"After the president returned to the White House on Sept. 11, he and his top advisers, including Clarke, began holding meetings about how to respond and retaliate. As Clarke writes in his book, he expected the administration to focus its military response on Osama bin Laden and al Qaeda. He says he was surprised that the talk quickly turned to Iraq.

'Rumsfeld was saying that we needed to bomb Iraq,' Clarke said to Stahl. 'And we all said ... no, no. Al-Qaeda is in Afghanistan. We need to bomb Afghanistan. And Rumsfeld said there aren't any good targets in Afghanistan. And there are lots of good targets in Iraq. I said, 'Well, there are lots of good targets in lots of places, but Iraq had nothing to do with it.

'Initially, I thought when he said, 'There aren't enough targets in-- in Afghanistan,' I thought he was joking.'

'I think they wanted to believe that there was a connection, but the CIA was sitting there, the FBI was sitting there, I was sitting there saying we've looked at this issue for years. For years we've looked and there's just no connection.'

Clarke says he and CIA Director George Tenet told that to Rumsfeld, Secretary of State Colin Powell, and Attorney General John Ashcroft.

Clarke then tells Stahl of being pressured by Mr. Bush.

'The president dragged me into a room with a couple of other people, shut the door, and said, 'I want you to find whether Iraq did this.' Now he never said, 'Make it up.' But the entire conversation left me in absolutely no doubt that George Bush wanted me to come back with a report that said Iraq did this.

'I said, 'Mr. President. We've done this before. We have been looking at this. We looked at it with an open mind. There's no connection.'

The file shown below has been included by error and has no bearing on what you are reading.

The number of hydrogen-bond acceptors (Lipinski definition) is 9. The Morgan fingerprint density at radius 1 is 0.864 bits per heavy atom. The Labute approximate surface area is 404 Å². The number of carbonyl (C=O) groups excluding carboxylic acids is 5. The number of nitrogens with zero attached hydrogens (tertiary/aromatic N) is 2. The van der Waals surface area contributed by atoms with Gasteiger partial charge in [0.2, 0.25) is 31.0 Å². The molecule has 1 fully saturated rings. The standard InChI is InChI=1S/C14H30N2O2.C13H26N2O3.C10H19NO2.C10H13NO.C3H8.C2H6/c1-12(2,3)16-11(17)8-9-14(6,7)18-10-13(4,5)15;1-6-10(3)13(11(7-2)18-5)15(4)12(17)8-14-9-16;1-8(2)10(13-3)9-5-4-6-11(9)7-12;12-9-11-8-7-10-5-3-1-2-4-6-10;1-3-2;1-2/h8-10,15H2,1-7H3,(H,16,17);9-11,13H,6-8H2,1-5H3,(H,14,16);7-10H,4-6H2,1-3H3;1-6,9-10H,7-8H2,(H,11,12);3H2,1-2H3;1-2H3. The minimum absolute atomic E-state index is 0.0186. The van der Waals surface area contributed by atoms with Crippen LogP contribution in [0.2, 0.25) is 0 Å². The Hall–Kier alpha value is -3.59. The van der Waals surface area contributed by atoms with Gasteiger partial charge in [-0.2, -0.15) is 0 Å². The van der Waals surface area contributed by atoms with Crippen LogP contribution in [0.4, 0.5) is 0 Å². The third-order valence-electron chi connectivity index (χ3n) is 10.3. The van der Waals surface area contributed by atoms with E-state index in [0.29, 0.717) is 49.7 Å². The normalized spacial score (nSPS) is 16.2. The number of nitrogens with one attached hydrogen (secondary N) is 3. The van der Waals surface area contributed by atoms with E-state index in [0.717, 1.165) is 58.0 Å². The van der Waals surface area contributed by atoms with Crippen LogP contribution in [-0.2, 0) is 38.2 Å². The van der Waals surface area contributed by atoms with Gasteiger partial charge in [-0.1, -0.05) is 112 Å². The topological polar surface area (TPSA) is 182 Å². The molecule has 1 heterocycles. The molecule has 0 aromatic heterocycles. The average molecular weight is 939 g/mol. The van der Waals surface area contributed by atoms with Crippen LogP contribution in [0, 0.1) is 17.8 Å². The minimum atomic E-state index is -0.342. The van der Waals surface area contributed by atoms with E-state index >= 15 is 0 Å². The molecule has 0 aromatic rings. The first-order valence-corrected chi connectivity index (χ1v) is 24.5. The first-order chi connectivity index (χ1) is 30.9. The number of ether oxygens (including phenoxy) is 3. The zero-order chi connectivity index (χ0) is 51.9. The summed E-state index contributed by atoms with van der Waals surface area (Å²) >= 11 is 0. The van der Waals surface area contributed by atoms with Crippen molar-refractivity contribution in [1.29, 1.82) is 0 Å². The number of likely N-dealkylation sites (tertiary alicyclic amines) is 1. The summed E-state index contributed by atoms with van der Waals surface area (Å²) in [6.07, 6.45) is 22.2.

'He came back at me and said, 'Iraq! Saddam! Find out if there's a connection.' And in a very intimidating way. I mean that we should come back with that answer. We wrote a report.'"

So, if Pres. Bush wanted to invade Iraq badly enough to pressure and even bully his top aides into finding a smoking gun that he could use as a reason, it makes sense that he and his supporters in the White House and at Defense would regard C.I.A. agents who failed to find definitive evidence and refused to invent it as being dangerous ideological opponents.

Looked at that way, the question everyone up until now has been asking -- who leaked Valerie Plame's identity to the press -- is less germane than a question (or a series of questions) almost no one has been asking: Who forged the Niger documents? And who started and supervised the entire process, from the initial idea for the forgery to the forged documents ending up at the U.S. Embassy in Rome?

Josh Marshall over at Talking Points Memo has been asking, and trying to find the answers to, these questions for about a year now.

I've gotten hints or suggestions from several sources over the last month that new information is bubbling to the surface, not about who leaked Valerie Plame's identity, but who was behind the underlying caper that started the whole drama afoot in the first place: those phoney Niger uranium documents.

As longtime readers of this site know, last year colleagues of mine and I were able to trace the documents back to a former Italian intelligence agent named Rocco Martino. Martino was the 'Italian businessman' who tried to sell the documents to Elizabetta Burba, the journalist who eventually brought them to the US Embassy in Rome.

It's beginning to look as if the Valerie Plame leak, the identity of the leaker, and the fixing of the intelligence around the decision to invade Iraq, as revealed in the Downing Street minutes, may be an interconnected series of events that are all part of the same singular policy.